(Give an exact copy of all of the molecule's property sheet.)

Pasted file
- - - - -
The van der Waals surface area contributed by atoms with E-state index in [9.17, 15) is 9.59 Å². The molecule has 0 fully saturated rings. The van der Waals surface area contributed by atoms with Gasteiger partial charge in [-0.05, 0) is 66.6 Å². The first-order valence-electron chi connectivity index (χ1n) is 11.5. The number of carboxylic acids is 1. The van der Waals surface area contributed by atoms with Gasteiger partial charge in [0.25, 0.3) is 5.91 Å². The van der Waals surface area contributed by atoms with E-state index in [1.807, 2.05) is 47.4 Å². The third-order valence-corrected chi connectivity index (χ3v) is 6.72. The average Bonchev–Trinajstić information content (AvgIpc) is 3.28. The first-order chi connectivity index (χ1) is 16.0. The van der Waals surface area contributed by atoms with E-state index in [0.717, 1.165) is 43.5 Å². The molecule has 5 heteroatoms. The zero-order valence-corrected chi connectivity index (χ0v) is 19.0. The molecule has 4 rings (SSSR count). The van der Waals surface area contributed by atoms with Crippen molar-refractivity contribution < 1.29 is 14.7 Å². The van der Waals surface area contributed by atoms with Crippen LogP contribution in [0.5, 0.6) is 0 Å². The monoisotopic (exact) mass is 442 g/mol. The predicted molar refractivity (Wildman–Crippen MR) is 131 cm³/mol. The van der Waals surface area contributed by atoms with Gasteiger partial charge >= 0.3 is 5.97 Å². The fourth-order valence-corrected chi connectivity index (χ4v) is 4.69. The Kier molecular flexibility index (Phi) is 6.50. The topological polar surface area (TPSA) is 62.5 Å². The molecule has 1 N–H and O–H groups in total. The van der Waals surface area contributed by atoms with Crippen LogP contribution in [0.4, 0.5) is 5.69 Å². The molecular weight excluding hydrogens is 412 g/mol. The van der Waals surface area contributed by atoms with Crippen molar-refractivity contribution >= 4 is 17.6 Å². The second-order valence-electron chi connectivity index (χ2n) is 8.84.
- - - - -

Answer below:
The van der Waals surface area contributed by atoms with E-state index in [9.17, 15) is 9.59 Å². The molecule has 0 fully saturated rings. The van der Waals surface area contributed by atoms with Gasteiger partial charge in [-0.05, 0) is 66.6 Å². The first-order valence-electron chi connectivity index (χ1n) is 11.5. The number of carboxylic acids is 1. The van der Waals surface area contributed by atoms with Gasteiger partial charge in [0.25, 0.3) is 5.91 Å². The van der Waals surface area contributed by atoms with E-state index in [1.807, 2.05) is 47.4 Å². The third-order valence-corrected chi connectivity index (χ3v) is 6.72. The average Bonchev–Trinajstić information content (AvgIpc) is 3.28. The first-order chi connectivity index (χ1) is 16.0. The van der Waals surface area contributed by atoms with E-state index in [0.717, 1.165) is 43.5 Å². The molecule has 5 heteroatoms. The zero-order valence-corrected chi connectivity index (χ0v) is 19.0. The molecule has 4 rings (SSSR count). The van der Waals surface area contributed by atoms with Crippen molar-refractivity contribution < 1.29 is 14.7 Å². The van der Waals surface area contributed by atoms with Crippen LogP contribution in [0.5, 0.6) is 0 Å². The monoisotopic (exact) mass is 442 g/mol. The predicted molar refractivity (Wildman–Crippen MR) is 131 cm³/mol. The van der Waals surface area contributed by atoms with Gasteiger partial charge >= 0.3 is 5.97 Å². The fourth-order valence-corrected chi connectivity index (χ4v) is 4.69. The Kier molecular flexibility index (Phi) is 6.50. The topological polar surface area (TPSA) is 62.5 Å². The molecule has 1 N–H and O–H groups in total. The van der Waals surface area contributed by atoms with Crippen LogP contribution in [0.4, 0.5) is 5.69 Å². The molecular weight excluding hydrogens is 412 g/mol. The van der Waals surface area contributed by atoms with Crippen molar-refractivity contribution >= 4 is 17.6 Å². The second-order valence-electron chi connectivity index (χ2n) is 8.84.